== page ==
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Sneak Peek at PowerBroker Desktops 5.3 — Message Box Enhancements

Post by Peter McCalister August 9, 2012

PowerBroker Desktops 5.3 will be released this month, and as a follow up to our previous article, this article describes additional enhancments to end user message boxes that provide users with more flexibility and functionality.

The first thing we did was give you additional control over the content that can be put into message boxes and also have added some elements to allow you to better control the aesthetics of the message boxes.

The message box user interface now allows you to control the background color and background images, and you can also customize the text color. Additionally, we provided the ability to add a custom URL to the message boxes so that an end user can open a helpdesk ticket or be redirected to a website for more informtion.

Another unique new feature that we have added to the message box capabilities is what we call Challenge/Response Policy Override. This allows you to solicit a passcode from the end user and allow them to run an application that is either blocked from running by PowerBroker or run an application that is prompting with User Account Control (UAC). Here’s what the workflow looks like:

When an application prompts with UAC, the user is presented with a customizable message box like this:

If the user presses the OK button, the message box closes and the application does not start. If the user presses the Cancel button, PowerBroker Desktops returns the user to the standard UAC prompt. If the user presses the Passcode button, they are taken to a message box that looks like this:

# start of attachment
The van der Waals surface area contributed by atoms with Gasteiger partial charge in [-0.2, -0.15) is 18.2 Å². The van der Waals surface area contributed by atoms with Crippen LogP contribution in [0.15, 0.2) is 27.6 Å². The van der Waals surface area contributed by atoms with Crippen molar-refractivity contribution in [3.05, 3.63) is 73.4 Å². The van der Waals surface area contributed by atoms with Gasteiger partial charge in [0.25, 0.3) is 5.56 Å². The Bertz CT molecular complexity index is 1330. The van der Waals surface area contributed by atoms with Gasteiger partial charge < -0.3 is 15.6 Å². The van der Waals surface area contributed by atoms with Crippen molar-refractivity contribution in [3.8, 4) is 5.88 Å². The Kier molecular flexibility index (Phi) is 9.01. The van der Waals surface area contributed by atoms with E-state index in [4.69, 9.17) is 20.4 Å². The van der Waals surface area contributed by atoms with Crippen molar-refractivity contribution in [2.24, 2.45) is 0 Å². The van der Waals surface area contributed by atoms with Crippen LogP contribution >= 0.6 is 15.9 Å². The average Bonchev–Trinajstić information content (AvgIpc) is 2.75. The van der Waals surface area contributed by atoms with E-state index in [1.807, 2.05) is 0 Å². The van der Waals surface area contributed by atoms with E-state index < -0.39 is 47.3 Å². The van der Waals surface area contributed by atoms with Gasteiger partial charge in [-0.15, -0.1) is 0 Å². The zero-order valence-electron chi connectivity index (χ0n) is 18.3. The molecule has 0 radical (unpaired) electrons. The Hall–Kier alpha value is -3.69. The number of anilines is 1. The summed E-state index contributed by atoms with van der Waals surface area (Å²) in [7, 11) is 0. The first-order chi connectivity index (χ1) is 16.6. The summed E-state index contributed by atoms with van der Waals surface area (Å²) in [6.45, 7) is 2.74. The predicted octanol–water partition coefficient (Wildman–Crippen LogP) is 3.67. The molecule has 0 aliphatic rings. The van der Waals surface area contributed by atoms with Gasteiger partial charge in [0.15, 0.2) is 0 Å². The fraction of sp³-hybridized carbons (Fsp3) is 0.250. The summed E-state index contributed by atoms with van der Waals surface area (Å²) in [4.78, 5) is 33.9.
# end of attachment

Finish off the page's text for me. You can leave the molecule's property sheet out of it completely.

You have full control over the text in the message boxes, but by default, it will ask to user to contact the helpdesk to provide the Authorization Code. The helpdesk then would enter the Authorization code into a code generator in PowerBroker Desktops and provide that code to the end user. Once the code is entered by the end user, the application would then run properly. This feature is great for users who might be offline and without an internet connection, or even for simple, ad hoc privilege elevations that a limited number of users require for specific tasks. These privilege elevations that are done with a passcode are logged to the system so that you can report on them later to verify that they were used appropriately.

The Challenge/Response Policy Override feature also works great if you are using PowerBroker Desktops for application whitelisting. When an application is blocked, you can put the users through the above process in order to allow the user to run or install an application.

Check out this blog tomorrow for some additional exciting new features that we are about to release.

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